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Film

How 'Stalker' claimed the life of Andrei Tarkovsky and his wife

@SamWKemp

Andrei Tarkovsky’s Stalker represents the high watermark of cinematic achievement. However, the director’s final Soviet film, filmed in the post-industrial wasteland in Estonia, may have also killed the director, his wife and some cast members.

Released in 1979, Stalker is at once bleak, magical, and astonishingly beautiful. Set in a post-apocalyptic wasteland, the film tells the story of a hired guide – the Stalker – who leads a professor and a writer into the Zone, a forbidden site from an unspecified and ancient disaster. Eventually, they find their way to the Room, which is said to contain one’s deepest desires. As well as being a reflection on religion and contemporary political anxieties, the film seems to predict the Chernobyl nuclear disaster of 1986, which lead to the formation of an exclusion zone around Pripyat, Ukraine.

The prescience of Tarkosvyk’s vision has imbued Stalker with the power of myth, as though it were some ancient warning from the depths of the earth. Although, if it was intended as a warning, Tarkoskvy himself paid no heed. Indeed, the price the director paid to make this astonishing work of art barely stands thinking about. After an earthquake forced him to abandon his plans to shoot principal photography in Tajikistan, Tarkovsky and his crew relocated to an abandoned hydroelectric power station in Estonia, where the dissatisfied director decided to shoot a more minimalist version of the script.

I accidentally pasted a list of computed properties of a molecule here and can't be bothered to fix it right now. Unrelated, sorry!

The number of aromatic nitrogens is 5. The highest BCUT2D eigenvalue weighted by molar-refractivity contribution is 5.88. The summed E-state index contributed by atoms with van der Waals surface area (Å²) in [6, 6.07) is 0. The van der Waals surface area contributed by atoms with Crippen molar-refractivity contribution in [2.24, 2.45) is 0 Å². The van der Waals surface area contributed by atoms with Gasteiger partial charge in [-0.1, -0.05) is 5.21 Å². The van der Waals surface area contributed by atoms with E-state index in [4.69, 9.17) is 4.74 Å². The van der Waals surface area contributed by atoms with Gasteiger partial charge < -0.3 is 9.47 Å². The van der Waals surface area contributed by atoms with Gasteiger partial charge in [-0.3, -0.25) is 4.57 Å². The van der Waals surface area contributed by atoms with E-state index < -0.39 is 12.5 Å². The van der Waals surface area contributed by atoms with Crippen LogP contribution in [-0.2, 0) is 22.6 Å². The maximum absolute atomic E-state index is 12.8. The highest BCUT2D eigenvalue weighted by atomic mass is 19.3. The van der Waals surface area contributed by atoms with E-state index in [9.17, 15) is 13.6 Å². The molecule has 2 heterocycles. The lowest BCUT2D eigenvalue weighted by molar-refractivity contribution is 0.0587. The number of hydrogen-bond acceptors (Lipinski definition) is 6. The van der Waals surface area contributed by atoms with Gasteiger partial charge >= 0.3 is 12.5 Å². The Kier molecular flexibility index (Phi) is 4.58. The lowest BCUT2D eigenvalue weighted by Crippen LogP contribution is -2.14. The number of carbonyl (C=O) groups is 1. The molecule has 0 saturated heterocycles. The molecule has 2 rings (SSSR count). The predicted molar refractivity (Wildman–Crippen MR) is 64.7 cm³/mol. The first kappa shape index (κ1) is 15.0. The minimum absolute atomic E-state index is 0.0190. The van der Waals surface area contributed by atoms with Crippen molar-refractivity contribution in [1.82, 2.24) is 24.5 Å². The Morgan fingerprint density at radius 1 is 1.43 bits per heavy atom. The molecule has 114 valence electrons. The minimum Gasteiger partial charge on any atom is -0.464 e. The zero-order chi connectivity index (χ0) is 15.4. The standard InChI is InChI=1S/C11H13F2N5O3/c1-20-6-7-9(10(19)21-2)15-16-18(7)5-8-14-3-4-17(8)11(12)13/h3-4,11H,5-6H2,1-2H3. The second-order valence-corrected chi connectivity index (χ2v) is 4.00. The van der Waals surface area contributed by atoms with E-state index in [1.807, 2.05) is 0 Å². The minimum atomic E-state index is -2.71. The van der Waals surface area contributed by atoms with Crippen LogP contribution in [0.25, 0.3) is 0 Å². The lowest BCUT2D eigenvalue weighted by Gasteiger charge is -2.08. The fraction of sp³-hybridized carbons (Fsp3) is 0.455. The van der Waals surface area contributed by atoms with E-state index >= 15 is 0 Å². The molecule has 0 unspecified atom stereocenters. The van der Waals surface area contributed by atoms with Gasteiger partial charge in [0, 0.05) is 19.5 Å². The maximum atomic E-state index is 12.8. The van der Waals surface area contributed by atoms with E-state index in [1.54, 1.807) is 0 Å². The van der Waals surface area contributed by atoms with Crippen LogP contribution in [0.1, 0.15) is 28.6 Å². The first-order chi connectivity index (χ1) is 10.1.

According to sound recordist Vladimir Sharun, the deaths of Tarkovsky in 1986, his wife Larissa and Anatoly Solonitsyn (who plays the Writer) were caused by contamination from the chemical plant located upstream from the set. “We were shooting near Tallinn in the area around the small river Jägala with a half-functioning hydroelectric station,” Sharun recalled in 2001. “Up the river was a chemical plant and it poured out poisonous liquids downstream. There is even this shot in Stalker: snow falling in the summer and white foam floating down the river. In fact it was some horrible poison.”

The sound recordist concluded that the deaths of various crew members were a result of Tarkovsky’s decision to shoot in Estonia: “Many women in our crew got allergic reactions on their faces. Tarkovsky died from cancer of the right bronchial tube. And Tolya Solonitsyn too. That it was all connected to the location shooting for Stalker became clear to me when Larisa Tarkovskaya died from the same illness in Paris.”

So many years later, Stalker remains one of the most hauntingly beautiful Soviet films of all time. Many would be willing to go even further and assert that it’s one of the great cinematic masterpieces. One wonders if Tarkovsky, who believed so strongly that man’s purpose on earth was to create great works of art, knew that he was putting his own life and those of his crew in danger and chose to ignore it. Perhaps, he was willing to sacrifice earthly existence for a shot at immortality.

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